Los Angeles County Mayor Announces Operation Safe Travel Plan

LOS ANGELES – Los Angeles County Sheriff Alex Villanueva announced a sweeping new plan Tuesday to turn away individuals who live on Los Angeles County Transportation Authority trains.

The plan, called Operation Safe Travel, scheduled to go into effect on June 1, calls for high-visibility police patrols, outreach to displaced civilians, and early intervention.


What you need to know

  • About 5,700 people live on subway trains, according to the Los Angeles County Sheriff’s Department
  • To help improve passenger safety, Sheriff Alex Villanueva has announced Safe Travel
  • The plan calls for high-visibility patrols, outreach to the homeless, and early intervention
  • Under Metro’s current contract with the mayor’s department, law enforcement responds to 911 calls and provides mental health assessment teams — but doesn’t patrol trains

“We definitely have a problem with the metro system, and it has been brought to our attention time and time again,” Villanueva said. “About 5,700 people live in the train system and on platforms, and this intersection with people who are already using trains for the intended purpose of travel is with fatal consequences.”

In presenting his argument for the plan, Villanueva listed several fatal accidents that occurred in the metro system involving homeless individuals over the past six months. And in November, a passenger was shot in the head. In January, a woman was attacked and killed at a bus stop near Union Station, and another passenger was pushed onto the rails at Willowbrook Station.

Recently, in May, a homeless person deliberately set fire to twice while riding a train, and a female patron was sexually assaulted at a train station by a passerby, Sharif said.

“When you have this many homeless people in the system, bad things are going to happen because you have people who are under the influence, they have mental problems, and they are in a place where people are vulnerable,” Villanueva said.

Saying that trains are for people to travel, not places to live, Villanueva criticized the Metro Board of Directors for allowing the train system to expose its passengers to hateful behaviors including drug use, mental health episodes, sexual harassment and violence.

Under its contract with Metro, the Los Angeles County Police Department responds to 911 calls and provides mental health assessment teams to help Metro respond quickly to emergencies, but it does not patrol trains.

In a move aimed at forcing Metro, Villanueva said his department will implement the Safe Travel process. Called a “simple, multi-layered approach,” the plan calls for targeted operations along the entire system at the county level. This includes having mayor response teams on trains to provide additional visibility, with patrol deputies calling and handling passengers.

“You shouldn’t step on corpses or people who inject themselves or are assaulted by passengers,” Villanueva said. “This is not acceptable in any way, shape or form worldwide. This is all about safety.”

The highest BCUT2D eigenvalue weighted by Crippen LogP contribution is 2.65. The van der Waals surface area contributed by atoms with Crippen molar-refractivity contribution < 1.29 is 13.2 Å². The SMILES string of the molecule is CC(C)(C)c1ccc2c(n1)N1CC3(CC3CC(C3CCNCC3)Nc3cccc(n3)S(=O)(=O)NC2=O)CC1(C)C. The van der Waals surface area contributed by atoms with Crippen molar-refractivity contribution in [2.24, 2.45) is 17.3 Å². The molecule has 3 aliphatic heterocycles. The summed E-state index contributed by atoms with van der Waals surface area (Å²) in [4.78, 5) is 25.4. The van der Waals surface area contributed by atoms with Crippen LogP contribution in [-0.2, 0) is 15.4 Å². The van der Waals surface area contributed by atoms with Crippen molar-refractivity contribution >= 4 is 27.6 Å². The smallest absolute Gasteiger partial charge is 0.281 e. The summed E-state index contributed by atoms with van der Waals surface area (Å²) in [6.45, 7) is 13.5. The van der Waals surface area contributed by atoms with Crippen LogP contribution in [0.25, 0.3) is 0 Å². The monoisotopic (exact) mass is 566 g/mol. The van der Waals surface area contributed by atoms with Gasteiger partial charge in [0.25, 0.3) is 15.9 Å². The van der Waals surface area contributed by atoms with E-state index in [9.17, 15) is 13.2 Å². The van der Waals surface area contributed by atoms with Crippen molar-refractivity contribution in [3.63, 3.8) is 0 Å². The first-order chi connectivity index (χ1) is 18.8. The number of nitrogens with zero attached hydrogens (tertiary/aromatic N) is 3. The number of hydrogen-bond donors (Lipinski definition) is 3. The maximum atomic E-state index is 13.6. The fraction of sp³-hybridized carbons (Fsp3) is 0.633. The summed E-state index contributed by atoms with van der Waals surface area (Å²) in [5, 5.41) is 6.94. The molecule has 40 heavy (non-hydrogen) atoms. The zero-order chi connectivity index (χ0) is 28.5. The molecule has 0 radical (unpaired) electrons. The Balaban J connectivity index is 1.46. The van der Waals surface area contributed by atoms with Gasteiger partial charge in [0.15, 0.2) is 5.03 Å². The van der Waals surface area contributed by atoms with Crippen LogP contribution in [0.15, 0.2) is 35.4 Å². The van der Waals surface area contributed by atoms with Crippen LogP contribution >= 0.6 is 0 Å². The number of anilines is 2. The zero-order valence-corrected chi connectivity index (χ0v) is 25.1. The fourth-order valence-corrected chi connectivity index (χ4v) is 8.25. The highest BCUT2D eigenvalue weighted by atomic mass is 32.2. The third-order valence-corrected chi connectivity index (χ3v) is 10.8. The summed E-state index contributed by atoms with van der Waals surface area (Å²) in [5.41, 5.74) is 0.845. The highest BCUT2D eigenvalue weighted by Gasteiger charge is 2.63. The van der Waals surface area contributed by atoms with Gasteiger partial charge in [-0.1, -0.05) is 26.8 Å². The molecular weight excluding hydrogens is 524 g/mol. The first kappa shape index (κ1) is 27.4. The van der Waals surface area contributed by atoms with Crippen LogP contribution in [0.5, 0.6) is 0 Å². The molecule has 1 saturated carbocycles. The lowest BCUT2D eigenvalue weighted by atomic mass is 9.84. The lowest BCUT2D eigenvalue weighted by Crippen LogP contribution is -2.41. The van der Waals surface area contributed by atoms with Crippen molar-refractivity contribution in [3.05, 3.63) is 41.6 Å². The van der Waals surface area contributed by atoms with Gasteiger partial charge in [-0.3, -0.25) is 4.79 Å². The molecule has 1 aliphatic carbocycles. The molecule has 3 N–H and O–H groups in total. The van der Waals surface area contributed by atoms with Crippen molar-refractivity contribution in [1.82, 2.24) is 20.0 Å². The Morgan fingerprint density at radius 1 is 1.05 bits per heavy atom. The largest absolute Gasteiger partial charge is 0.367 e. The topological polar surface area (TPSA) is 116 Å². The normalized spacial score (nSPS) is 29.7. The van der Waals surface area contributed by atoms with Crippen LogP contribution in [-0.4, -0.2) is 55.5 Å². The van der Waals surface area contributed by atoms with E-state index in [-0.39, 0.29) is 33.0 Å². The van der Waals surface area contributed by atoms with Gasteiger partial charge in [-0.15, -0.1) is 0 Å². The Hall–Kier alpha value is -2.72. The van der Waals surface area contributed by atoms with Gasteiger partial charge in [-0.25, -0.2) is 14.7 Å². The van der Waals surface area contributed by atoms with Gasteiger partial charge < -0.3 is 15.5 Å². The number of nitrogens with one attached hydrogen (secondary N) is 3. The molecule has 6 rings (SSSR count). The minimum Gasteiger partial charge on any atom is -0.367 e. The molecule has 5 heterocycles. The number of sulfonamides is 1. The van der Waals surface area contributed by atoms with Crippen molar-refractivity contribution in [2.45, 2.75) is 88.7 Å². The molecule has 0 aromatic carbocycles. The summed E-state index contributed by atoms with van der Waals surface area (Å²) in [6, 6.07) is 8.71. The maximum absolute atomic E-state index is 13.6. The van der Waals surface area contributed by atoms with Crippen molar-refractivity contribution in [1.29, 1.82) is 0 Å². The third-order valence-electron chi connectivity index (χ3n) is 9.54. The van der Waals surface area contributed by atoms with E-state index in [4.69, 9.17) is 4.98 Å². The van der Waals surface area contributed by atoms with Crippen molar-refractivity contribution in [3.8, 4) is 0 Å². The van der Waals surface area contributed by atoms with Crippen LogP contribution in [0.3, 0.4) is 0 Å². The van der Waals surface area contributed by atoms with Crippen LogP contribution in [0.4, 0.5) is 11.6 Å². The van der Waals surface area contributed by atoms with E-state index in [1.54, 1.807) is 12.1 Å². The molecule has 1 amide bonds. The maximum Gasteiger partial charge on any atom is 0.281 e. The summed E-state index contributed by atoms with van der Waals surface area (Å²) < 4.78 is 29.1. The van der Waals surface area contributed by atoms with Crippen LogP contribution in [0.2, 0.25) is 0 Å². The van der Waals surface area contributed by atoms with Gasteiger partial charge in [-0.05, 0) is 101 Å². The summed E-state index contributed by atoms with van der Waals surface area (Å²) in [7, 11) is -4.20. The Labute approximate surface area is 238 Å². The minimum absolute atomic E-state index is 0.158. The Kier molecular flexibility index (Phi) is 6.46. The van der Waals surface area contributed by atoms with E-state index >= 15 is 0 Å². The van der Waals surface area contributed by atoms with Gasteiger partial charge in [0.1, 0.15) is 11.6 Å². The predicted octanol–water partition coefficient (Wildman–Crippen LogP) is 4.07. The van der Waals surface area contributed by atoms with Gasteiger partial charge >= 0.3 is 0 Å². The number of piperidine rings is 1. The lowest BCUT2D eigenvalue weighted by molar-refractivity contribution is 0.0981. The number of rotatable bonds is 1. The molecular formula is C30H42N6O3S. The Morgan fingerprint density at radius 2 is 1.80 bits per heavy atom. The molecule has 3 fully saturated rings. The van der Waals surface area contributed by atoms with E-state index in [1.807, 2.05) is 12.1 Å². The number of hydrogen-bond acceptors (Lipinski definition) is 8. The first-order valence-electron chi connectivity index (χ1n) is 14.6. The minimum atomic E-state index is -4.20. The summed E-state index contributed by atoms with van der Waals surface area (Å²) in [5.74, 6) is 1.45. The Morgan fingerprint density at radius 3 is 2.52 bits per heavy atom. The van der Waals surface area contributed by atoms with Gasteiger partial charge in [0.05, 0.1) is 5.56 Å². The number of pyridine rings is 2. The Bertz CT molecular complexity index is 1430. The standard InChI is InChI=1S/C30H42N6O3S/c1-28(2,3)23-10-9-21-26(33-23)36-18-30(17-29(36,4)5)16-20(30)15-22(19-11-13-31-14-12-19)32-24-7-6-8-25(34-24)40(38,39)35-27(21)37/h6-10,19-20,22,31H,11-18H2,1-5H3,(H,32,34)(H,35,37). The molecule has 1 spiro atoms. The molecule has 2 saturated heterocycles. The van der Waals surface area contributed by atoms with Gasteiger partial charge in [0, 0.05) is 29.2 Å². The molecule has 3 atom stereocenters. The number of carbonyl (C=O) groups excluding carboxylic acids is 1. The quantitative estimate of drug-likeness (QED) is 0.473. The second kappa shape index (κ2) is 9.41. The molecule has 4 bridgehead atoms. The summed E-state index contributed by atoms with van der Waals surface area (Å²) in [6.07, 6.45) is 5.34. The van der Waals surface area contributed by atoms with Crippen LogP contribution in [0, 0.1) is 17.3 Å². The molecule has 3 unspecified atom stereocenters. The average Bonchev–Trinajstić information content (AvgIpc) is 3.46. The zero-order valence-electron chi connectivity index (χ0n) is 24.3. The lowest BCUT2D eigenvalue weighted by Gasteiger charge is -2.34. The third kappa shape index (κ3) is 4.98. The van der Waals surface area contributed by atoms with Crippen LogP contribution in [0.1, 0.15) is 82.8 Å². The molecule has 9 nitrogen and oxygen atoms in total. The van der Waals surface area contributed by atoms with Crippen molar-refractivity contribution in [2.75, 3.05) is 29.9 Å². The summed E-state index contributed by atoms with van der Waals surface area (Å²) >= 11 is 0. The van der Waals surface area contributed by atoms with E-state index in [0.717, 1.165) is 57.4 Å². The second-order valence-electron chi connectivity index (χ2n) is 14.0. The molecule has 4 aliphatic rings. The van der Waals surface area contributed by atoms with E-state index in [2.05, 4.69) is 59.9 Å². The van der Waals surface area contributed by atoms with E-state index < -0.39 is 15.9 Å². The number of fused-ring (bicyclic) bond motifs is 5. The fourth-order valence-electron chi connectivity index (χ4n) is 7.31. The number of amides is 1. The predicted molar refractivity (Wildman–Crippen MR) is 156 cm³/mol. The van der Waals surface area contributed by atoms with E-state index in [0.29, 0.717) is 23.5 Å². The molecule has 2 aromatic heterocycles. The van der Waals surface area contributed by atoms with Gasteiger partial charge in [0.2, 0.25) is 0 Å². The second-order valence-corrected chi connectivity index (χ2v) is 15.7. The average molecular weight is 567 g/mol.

As part of the program, the mayor’s department is creating a Safe Travel Advice Line (213-229-2298) for the public to report any “non-emergency subway concerns.” The line is already open for calls.

Operation Safe Travel will also deploy community police units, also known as TSB units, as well as dogs. It will also send mental assessment teams trained to interact with homeless individuals on the metro system, according to Los Angeles County Police Captain Sean Kehoe.

Approximately 270 sworn officers and 45 civilian employees are assigned to the Sheriff’s Department’s directed community police units. Sheriff also plans to tap resources into drug and major crime, safe streets, and reserve force offices.

Kehoe said they also plan to use intelligence units specializing in human trafficking “because we have human trafficking on the system as well as sex-related crimes.”

The most important component of the plan, Kehoe added, is our host teams – our access to homeless individuals living on trains. We will actively engage these communities.”

Lt. Jeffrey Diedrick, who oversees the HOST programme, said the focus is on building relationships and communicating with vulnerable people in the community. As part of the program, LAPD mental assessment teams partner with professionals from the Los Angeles Homeless Services Authority.

HOST is already mandated for every homeless camp in its jurisdiction of five or more people. Diedrick said that in the 10 years he’s been at HOST, he’s never had to get arrested and he’s never had to use force.


Metro responded to Villanueva’s plan Tuesday by saying in a statement, “We will continue to work collaboratively with the Los Angeles Sheriff’s Office as outlined in our contract extension for next year. Safety is Metro’s number one priority, and we continue to add additional programs and services to our system to address crime, hygiene, and safety issues.” As the year goes on, Metro will evaluate all of our options to determine the most effective path forward to create the safest and most comfortable environment possible for our customers and employees.”

Villanueva said the department’s Safe Travel Operation plan “would conflict with some illegal parts of the Metro contract,” which he said puts the transportation agency on liability issues because law enforcement responds to violence that has already occurred rather than interfering before it could have occurred.

“This system was not designed to be a homeless shelter, period,” Villanueva said. “There is no acceptable way on Earth anywhere, yet this system has been allowed to perpetuate it. So, let’s focus on public safety. Let’s enforce the code of conduct.”

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